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Church can do more to help poor in Africa, commissioners find

Members of the Commission on Communication give porridge to primary school students. A UMNS photo by Linda Green.

By Linda Green*
Jan. 23, 2007 | MARANGE, Zimbabwe (UMNS)

The daily life of a rural African woman is heavy-laden, and the governing members of United Methodist Communications experienced that firsthand.

Arnold Rhodes and Gary Henderson, members of the Commission on Communication, pass out mahewu, a fortified beverage, to children at Mt. Makomwe Primary School. A UMNS photo by Linda Green.

Members of the Commission on Communication spent hours doing what is known in rural Africa as "woman's work." They hauled water, broke wood and built fires, cooked meals for schoolchildren over an open flame and made drinks. They also unloaded tons of staples and delivered foodstuffs to homes in the countryside.

The commission was in Zimbabwe Jan. 4-11 for its first board meeting outside the continental United States. The members observed the living conditions of people in the Mutare area, and saw the impact that the Zimbabwe Orphans Endeavor - a United Methodist-supported ministry - is having in helping children orphaned by AIDS. Some of the commissioners held a two-day communications training for pastors and lay people at United Methodist-related Africa University.

Commission member Gary Henderson, pastor of East Shore United Methodist Church in Euclid, Ohio, got a firsthand taste of the hardship many people experience.

Zimbabwe is a country in economic turmoil, and Henderson wanted to know how the people coped with hyperinflation "at rates that we as Americans would not even begin to understand."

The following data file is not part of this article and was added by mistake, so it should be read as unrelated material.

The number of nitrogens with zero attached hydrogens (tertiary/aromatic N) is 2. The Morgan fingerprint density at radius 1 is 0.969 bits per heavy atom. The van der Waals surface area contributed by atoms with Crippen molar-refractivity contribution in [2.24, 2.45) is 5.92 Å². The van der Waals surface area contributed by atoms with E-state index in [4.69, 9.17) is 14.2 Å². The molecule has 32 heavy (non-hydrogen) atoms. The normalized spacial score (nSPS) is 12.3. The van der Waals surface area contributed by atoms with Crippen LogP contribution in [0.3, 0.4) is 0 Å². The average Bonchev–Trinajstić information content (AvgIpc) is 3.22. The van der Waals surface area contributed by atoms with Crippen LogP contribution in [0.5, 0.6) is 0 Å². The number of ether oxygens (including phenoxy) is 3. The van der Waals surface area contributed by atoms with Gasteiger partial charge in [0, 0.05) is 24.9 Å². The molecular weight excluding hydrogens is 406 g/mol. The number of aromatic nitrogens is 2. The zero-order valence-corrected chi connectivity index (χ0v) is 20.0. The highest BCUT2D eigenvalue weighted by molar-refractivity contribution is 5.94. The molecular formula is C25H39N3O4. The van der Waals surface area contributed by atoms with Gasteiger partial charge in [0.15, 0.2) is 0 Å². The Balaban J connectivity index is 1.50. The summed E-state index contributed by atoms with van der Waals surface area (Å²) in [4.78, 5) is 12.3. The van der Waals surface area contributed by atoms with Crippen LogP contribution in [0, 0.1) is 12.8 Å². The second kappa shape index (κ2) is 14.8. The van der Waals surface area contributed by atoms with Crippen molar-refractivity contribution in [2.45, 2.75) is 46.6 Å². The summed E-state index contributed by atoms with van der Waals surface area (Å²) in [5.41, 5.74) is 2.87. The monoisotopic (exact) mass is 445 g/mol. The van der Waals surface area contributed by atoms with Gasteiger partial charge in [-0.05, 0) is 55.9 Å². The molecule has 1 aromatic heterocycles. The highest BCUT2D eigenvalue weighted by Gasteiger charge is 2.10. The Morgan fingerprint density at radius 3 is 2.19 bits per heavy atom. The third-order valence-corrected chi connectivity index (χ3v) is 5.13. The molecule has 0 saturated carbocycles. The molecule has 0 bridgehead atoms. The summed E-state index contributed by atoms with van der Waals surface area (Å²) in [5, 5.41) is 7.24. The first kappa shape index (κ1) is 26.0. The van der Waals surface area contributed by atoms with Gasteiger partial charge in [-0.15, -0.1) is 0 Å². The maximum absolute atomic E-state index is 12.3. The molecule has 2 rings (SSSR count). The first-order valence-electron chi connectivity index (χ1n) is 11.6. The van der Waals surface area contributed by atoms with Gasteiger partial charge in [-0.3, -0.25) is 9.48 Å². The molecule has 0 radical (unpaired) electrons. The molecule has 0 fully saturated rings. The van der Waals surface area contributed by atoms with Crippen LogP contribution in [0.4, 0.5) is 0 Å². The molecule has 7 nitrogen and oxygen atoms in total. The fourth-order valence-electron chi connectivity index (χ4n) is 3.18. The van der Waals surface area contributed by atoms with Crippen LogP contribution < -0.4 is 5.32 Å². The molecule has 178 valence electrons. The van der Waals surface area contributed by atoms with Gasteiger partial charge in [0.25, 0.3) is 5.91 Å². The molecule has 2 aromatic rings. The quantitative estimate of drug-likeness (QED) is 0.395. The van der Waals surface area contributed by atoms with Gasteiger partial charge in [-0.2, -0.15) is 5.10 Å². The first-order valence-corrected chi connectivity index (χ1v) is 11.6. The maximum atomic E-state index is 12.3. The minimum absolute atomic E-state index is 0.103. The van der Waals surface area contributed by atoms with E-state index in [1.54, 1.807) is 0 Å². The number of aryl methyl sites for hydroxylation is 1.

As he moved through the countryside, he saw "a lot of need but also people who were willing to share in the midst of their own need," he said. "... There is a sense that people are in the struggle together. They are doing what they can to be a community, to be a family and work together."

Henderson said he was carrying a message back to his Ohio congregation and network of friends and acquaintances that there is something for them to do. "We have to do more ... and challenge people to make a difference."

Poverty and its effects have been identified by the church's African bishops as the most significant issue in daily life, but "poverty" is not a term the people use to describe their circumstances. "It does not define who they are nor define their communities," said the Rev. Larry Hollon, top executive at United Methodist Communications.

Americans think of poverty in financial terms, but it is bigger than that, Henderson noted. "Poverty is the absence of basic, essential kinds of things. In so many ways in our own country, we are missing some basic kinds of things." People have become anesthetized to violence and "how we really love each other," he said. "(We) have become a nation of the living dead. We have become numb."

ZOE makes a difference

Elnora Hamb builds a fire for making porridge for schoolchildren. A UMNS photo by Linda Green.